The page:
BEWARE: One common mistake when setting up a new CA is to place all the CA files on the OpenVPN server. DO **//NOT//** DO THAT! A CA requires a private key which is used for signing the certificates your clients and servers will use. If you loose control of your CA private key, you can no longer trust any certificates from this CA. Anyone with access to this CA private key can sign new certificates without your knowledge, which then can connect to your OpenVPN server without needing to modify anything on the VPN server. Place your CA files on a storage which can be offline as much as possible, only to be activated when you need to get a new certificate for a client or server.

The files you need to copy out from a CA are just 3 files for each client and server.

Private key (often a .key or .pem file) Certificate (often a .crt or .pem file) CA certificate (also a .crt or .pem file)

The server in addition needs a DH parameters file.

You should avoid generating keys on any devices which does not have a good entropy source for random data. This includes most of the common wifi routers and similar embedded devices. In many cases virtual machines also does not have a good entropy source or it can be manipulated by the hypervisor. Try as far as possible to generate keys and DH parameters on bare-metal equipment.

To better understand how PKI work, have a look at this introduction: ​

Adding certificate revocation lists

Within the CA, you can also revoke certificates as needed. Using the CA management tool of your choice, you should be able to generate a Certificate Revocation List (CRL file). By adding this to the OpenVPN server, all client certificates will be checked against this revocation list. Clients which have their certificates listed in the CRL will not be able to connect. This is a common way to disable access to a VPN service on a per user level.

Add this line to the OpenVPN server configuration:

   crl /full/path/to/crl.pem

Routing notes

If you want to access particular network resources on other IP addresses via the VPN tunnel, you need to add network routes. A network route tells your operating system where it needs to send the network traffic when you want to access certain resources. An operating system can handle multiple routes via multiple gateways at the same time. So if you have a server on behind your VPN server and you want to access this server via the VPN, you need to tell OpenVPN to configure a route for either a specific host or a network range to go via the tunnel.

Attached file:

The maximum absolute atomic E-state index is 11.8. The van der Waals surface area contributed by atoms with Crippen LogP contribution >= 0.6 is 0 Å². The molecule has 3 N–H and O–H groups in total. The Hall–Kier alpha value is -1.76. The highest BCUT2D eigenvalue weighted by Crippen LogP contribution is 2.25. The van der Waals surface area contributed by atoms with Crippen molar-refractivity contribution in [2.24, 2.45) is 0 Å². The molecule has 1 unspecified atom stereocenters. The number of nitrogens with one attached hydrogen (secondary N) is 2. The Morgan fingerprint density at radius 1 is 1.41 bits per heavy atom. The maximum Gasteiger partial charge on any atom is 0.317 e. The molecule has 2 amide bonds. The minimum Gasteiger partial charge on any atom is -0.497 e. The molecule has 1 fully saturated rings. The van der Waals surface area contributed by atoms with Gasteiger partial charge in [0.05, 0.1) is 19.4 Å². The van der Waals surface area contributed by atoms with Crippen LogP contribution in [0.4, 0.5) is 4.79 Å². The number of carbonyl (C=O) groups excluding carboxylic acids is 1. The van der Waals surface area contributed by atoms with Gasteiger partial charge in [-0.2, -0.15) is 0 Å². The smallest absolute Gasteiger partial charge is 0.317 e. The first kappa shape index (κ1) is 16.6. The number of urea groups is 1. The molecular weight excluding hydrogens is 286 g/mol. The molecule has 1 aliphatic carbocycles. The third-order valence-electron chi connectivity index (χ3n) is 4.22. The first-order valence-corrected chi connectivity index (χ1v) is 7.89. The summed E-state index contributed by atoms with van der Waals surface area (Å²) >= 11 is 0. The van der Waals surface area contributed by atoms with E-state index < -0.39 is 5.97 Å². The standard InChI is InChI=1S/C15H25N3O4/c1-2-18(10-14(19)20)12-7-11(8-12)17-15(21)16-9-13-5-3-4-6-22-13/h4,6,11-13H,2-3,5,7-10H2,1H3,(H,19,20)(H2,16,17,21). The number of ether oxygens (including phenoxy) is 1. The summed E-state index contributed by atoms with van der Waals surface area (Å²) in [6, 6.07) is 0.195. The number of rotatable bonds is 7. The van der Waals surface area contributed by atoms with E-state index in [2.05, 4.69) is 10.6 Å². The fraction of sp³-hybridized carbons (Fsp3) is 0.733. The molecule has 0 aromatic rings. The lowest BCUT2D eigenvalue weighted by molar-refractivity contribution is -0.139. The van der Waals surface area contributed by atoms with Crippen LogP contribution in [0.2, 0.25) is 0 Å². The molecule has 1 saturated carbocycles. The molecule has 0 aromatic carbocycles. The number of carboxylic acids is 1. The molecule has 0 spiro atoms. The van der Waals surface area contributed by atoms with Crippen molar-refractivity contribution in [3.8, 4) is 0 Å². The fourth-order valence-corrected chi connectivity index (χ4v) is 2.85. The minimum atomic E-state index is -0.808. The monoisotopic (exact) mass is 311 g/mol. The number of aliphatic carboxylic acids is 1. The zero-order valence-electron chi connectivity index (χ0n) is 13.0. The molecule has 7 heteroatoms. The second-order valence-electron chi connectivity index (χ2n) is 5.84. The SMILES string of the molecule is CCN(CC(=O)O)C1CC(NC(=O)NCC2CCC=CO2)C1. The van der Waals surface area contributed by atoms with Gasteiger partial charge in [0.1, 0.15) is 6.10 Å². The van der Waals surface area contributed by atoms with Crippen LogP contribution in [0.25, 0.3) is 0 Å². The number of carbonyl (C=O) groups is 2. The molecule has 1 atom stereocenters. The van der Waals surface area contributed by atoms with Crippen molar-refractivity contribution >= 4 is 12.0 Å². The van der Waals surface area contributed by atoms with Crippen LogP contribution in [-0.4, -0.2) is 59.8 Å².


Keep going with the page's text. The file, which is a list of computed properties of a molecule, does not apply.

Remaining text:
So to configure this, you need to add one line in the server configuration and restart server and client.

   push "route"

When the client now connects, the server tells the VPN client that it should route all traffic for IP addresses in the 192.168.1.XXX scope via the VPN connection.

This is a very basic setup. And when we now start on the routing part, the VPN setup is mostly done. All you need now is to add the needed routes you need, just like you would do for normal TCP/IP routing.

BEWARE: Remember that you also need to consider what is called “return routes”. If your VPN client can access a host behind your VPN server, it does not mean that the host behind the VPN server will send the response via the same route. So you need to ensure that your hosts behind your VPN server also knows which gateway to use for your VPN. Nowadays this is most commonly fixed by adding a route on your existing default gateway. And if you run OpenVPN on an existing gateway, you have this return route already impllicitly configured.

For a more detailed example using routing, see the ​Using routing section in the 'Bridiging and routing' wiki page.

Routing everything over the VPN

It is possible to route absolutely all network traffic over the VPN. The configuration in OpenVPN is fairly simple. But you will need to investigate how to configure NAT on your VPN server for the virtual tun adapter.

You can either push such a “route everything over VPN” via the server, or you can add it explicitly in the client configuration. Do not use both at the same time.

Server push:

    push "redirect-gateway def1"

Client configuration alternative:

    redirect-gateway def1

What about IPv6?

OpenVPN v2.3 and later supports IPv6. To set up IPv6 in the tunnel is pretty much the same as for the IPv4 examples we already have covered. You need to use the –server-ipv6 and –route-ipv6 options to configure IPv6.

For example, adding this will configure the IPv6 addresses for server and clients:

    server-ipv6 2001:db8:cada::/64

You can use the –route-ipv6 option, either pushing it from the server or using it directly in the client configuration, just as you can with the –route option. The syntax is similar too:

    route-ipv6 2001:db8:daca::/64

Other Considerations when configuring a VPN

There are a few more things which may need to be configured, but those are mostly outside of OpenVPN. The most common issues are related to adjusting your operating system to allow forwarding of packets and configuring the firewall properly.

Configuring firewall is so different between Linux and other Unix based OSes, in addition several Linux distributions have their own tools to manage iptables. So it is better to read the manuals for the firewall configuration on your operating system.

openvpn_server.txt · Last modified: 2021/06/17 00:48 by oby-1k